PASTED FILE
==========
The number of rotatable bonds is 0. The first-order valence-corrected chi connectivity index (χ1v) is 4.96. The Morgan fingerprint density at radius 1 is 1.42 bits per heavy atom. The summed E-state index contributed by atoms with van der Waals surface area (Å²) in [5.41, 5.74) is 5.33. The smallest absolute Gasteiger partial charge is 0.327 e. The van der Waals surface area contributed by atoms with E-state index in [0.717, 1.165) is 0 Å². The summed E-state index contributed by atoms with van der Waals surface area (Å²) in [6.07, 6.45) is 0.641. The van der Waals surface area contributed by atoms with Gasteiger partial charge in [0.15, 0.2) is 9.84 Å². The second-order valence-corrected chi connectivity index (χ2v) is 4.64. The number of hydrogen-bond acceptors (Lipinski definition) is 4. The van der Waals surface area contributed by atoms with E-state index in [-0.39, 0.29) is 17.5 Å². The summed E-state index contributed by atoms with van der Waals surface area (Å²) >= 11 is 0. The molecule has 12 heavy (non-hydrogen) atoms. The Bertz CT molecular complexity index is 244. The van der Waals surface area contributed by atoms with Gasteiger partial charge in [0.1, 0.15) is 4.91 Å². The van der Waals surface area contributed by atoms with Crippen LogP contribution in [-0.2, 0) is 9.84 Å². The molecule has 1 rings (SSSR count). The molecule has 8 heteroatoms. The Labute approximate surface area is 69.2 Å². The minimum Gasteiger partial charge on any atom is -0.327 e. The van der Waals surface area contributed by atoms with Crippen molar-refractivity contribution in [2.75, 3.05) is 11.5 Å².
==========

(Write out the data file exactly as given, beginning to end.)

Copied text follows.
The number of rotatable bonds is 0. The first-order valence-corrected chi connectivity index (χ1v) is 4.96. The Morgan fingerprint density at radius 1 is 1.42 bits per heavy atom. The summed E-state index contributed by atoms with van der Waals surface area (Å²) in [5.41, 5.74) is 5.33. The smallest absolute Gasteiger partial charge is 0.327 e. The van der Waals surface area contributed by atoms with E-state index in [0.717, 1.165) is 0 Å². The summed E-state index contributed by atoms with van der Waals surface area (Å²) in [6.07, 6.45) is 0.641. The van der Waals surface area contributed by atoms with Gasteiger partial charge in [0.15, 0.2) is 9.84 Å². The second-order valence-corrected chi connectivity index (χ2v) is 4.64. The number of hydrogen-bond acceptors (Lipinski definition) is 4. The van der Waals surface area contributed by atoms with E-state index in [-0.39, 0.29) is 17.5 Å². The summed E-state index contributed by atoms with van der Waals surface area (Å²) >= 11 is 0. The molecule has 12 heavy (non-hydrogen) atoms. The Bertz CT molecular complexity index is 244. The van der Waals surface area contributed by atoms with Gasteiger partial charge in [0.1, 0.15) is 4.91 Å². The van der Waals surface area contributed by atoms with Crippen LogP contribution in [-0.2, 0) is 9.84 Å². The molecule has 1 rings (SSSR count). The molecule has 8 heteroatoms. The Labute approximate surface area is 69.2 Å². The minimum Gasteiger partial charge on any atom is -0.327 e. The van der Waals surface area contributed by atoms with Crippen molar-refractivity contribution in [2.75, 3.05) is 11.5 Å².